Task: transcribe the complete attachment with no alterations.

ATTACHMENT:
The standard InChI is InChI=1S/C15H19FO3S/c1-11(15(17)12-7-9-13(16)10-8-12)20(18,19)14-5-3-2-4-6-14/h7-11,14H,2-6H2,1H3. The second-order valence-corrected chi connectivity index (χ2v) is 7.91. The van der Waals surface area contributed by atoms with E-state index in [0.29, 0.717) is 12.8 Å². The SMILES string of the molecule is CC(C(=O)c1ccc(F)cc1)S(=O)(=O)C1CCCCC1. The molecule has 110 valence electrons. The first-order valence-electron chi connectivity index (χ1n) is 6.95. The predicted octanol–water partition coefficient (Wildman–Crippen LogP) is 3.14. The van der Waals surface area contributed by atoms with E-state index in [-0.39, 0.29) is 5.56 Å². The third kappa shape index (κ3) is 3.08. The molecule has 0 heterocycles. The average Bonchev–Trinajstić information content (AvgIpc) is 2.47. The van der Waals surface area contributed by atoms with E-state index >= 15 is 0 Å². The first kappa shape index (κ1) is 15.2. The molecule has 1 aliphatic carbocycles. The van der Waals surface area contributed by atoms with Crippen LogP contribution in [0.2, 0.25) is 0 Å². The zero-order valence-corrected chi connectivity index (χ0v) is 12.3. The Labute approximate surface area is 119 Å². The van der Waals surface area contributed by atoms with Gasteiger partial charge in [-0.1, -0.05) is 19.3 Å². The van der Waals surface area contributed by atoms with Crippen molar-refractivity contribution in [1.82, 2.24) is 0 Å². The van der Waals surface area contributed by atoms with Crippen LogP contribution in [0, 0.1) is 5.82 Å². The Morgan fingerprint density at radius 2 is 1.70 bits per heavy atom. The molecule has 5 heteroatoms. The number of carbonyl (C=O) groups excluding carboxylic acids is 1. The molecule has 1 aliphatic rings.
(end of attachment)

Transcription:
The standard InChI is InChI=1S/C15H19FO3S/c1-11(15(17)12-7-9-13(16)10-8-12)20(18,19)14-5-3-2-4-6-14/h7-11,14H,2-6H2,1H3. The second-order valence-corrected chi connectivity index (χ2v) is 7.91. The van der Waals surface area contributed by atoms with E-state index in [0.29, 0.717) is 12.8 Å². The SMILES string of the molecule is CC(C(=O)c1ccc(F)cc1)S(=O)(=O)C1CCCCC1. The molecule has 110 valence electrons. The first-order valence-electron chi connectivity index (χ1n) is 6.95. The predicted octanol–water partition coefficient (Wildman–Crippen LogP) is 3.14. The van der Waals surface area contributed by atoms with E-state index in [-0.39, 0.29) is 5.56 Å². The third kappa shape index (κ3) is 3.08. The molecule has 0 heterocycles. The average Bonchev–Trinajstić information content (AvgIpc) is 2.47. The van der Waals surface area contributed by atoms with E-state index >= 15 is 0 Å². The first kappa shape index (κ1) is 15.2. The molecule has 1 aliphatic carbocycles. The van der Waals surface area contributed by atoms with Crippen LogP contribution in [0.2, 0.25) is 0 Å². The zero-order valence-corrected chi connectivity index (χ0v) is 12.3. The Labute approximate surface area is 119 Å². The van der Waals surface area contributed by atoms with Gasteiger partial charge in [-0.1, -0.05) is 19.3 Å². The van der Waals surface area contributed by atoms with Crippen molar-refractivity contribution in [1.82, 2.24) is 0 Å². The van der Waals surface area contributed by atoms with Crippen LogP contribution in [0, 0.1) is 5.82 Å². The Morgan fingerprint density at radius 2 is 1.70 bits per heavy atom. The molecule has 5 heteroatoms. The number of carbonyl (C=O) groups excluding carboxylic acids is 1. The molecule has 1 aliphatic rings.